Jolly beggars – Hope 103.2

Jolly beggars

By David ReayTuesday 7 Feb 2017LifeWords DevotionalsFaithReading Time: 0 minutes

Transcript:

Read Luke 18:9-14

9 Jesus told a story to some people who thought they were better than others and who looked down on everyone else:

10 Two men went into the temple to pray. One was a Pharisee and the other a tax collector. 11 The Pharisee stood over by himself and prayed, “God, I thank you that I am not greedy, dishonest, and unfaithful in marriage like other people. And I am really glad that I am not like that tax collector over there. 12 I go without eating for two days a week, and I give you one tenth of all I earn.”


13 The tax collector stood off at a distance and did not think he was good enough even to look up toward heaven. He was so sorry for what he had done that he pounded his chest and prayed, “God, have pity on me! I am such a sinner.”


14 Then Jesus said, “When the two men went home, it was the tax collector and not the Pharisee who was pleasing to God. If you put yourself above others, you will be put down. But if you humble yourself, you will be honored.” (CEV)

The late great Leonard Cohen once wrote, “There is a crack in everything; that is how the light gets in”. While he didn’t likely mean it to be a profound description of the grace of God, that is just what it is. We relate to God as broken people without any pretense of superior holiness or morality.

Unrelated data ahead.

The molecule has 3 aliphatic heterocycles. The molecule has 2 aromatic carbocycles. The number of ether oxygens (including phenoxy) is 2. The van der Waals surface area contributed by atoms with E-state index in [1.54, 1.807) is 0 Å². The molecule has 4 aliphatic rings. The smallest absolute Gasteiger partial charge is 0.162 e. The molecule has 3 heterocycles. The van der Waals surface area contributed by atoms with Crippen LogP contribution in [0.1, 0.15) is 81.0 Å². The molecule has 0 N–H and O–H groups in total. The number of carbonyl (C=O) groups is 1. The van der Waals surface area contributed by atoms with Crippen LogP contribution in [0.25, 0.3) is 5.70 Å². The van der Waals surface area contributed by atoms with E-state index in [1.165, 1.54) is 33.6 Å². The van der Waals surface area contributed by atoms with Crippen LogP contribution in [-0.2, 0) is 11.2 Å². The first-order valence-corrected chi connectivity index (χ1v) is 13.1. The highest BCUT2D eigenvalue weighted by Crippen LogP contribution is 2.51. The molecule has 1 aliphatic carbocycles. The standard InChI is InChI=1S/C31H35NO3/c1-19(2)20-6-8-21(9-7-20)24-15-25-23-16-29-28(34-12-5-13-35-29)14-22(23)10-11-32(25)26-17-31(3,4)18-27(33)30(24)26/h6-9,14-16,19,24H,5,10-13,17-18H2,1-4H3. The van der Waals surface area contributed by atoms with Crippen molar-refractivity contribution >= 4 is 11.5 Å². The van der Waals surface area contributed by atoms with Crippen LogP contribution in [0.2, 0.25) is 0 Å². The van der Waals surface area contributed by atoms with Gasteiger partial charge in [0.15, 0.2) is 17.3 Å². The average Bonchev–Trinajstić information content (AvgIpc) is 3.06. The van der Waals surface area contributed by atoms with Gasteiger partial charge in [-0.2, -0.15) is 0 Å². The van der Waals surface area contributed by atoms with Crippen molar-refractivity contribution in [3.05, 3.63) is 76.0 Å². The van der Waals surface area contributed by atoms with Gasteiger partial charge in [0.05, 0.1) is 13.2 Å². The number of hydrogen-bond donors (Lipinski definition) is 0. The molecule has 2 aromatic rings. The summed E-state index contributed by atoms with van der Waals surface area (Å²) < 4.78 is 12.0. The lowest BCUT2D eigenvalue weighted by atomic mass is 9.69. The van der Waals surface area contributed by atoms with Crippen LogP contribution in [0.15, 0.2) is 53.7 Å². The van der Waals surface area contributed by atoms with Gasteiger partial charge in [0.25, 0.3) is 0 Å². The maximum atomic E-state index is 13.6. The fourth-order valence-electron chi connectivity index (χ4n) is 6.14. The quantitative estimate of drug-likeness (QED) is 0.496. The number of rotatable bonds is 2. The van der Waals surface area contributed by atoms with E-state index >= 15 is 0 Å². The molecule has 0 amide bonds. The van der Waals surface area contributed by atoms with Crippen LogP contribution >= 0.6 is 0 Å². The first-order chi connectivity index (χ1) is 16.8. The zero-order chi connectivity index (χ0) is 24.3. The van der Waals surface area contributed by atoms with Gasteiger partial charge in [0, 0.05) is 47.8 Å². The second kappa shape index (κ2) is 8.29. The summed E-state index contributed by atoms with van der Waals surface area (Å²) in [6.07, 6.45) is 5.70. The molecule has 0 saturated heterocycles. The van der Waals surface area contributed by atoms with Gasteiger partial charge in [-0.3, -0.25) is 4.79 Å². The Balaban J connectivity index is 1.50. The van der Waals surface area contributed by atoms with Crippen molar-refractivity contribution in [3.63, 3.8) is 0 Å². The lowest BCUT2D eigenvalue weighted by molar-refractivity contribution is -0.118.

It is one of the sad ironies of faith and life that church is still seen as being only for ‘good’ people, or more cynically, for those who reckon they are ‘good’. All the while, Jesus tells us something very different. As in this parable: it is the broken-hearted ones who lament their failures who are right with God. Those who figure they are pretty good are strangers to God.

This does not mean we immerse ourselves in misery. Our brokenness is not the final word. Those who mourn for their brokenness receive comfort according to Jesus. Our imperfections do not leave us sunk in a pit of despair but are meant to drive us to the perfect love and goodness of Jesus.

The church is to be a community thirsting for grace, not a self-satisfied group of spiritual ‘know-alls’. In the words of C. S. Lewis, we delight in acceptance of our need and dependence. We become ‘jolly beggars’.

Blessings
David Reay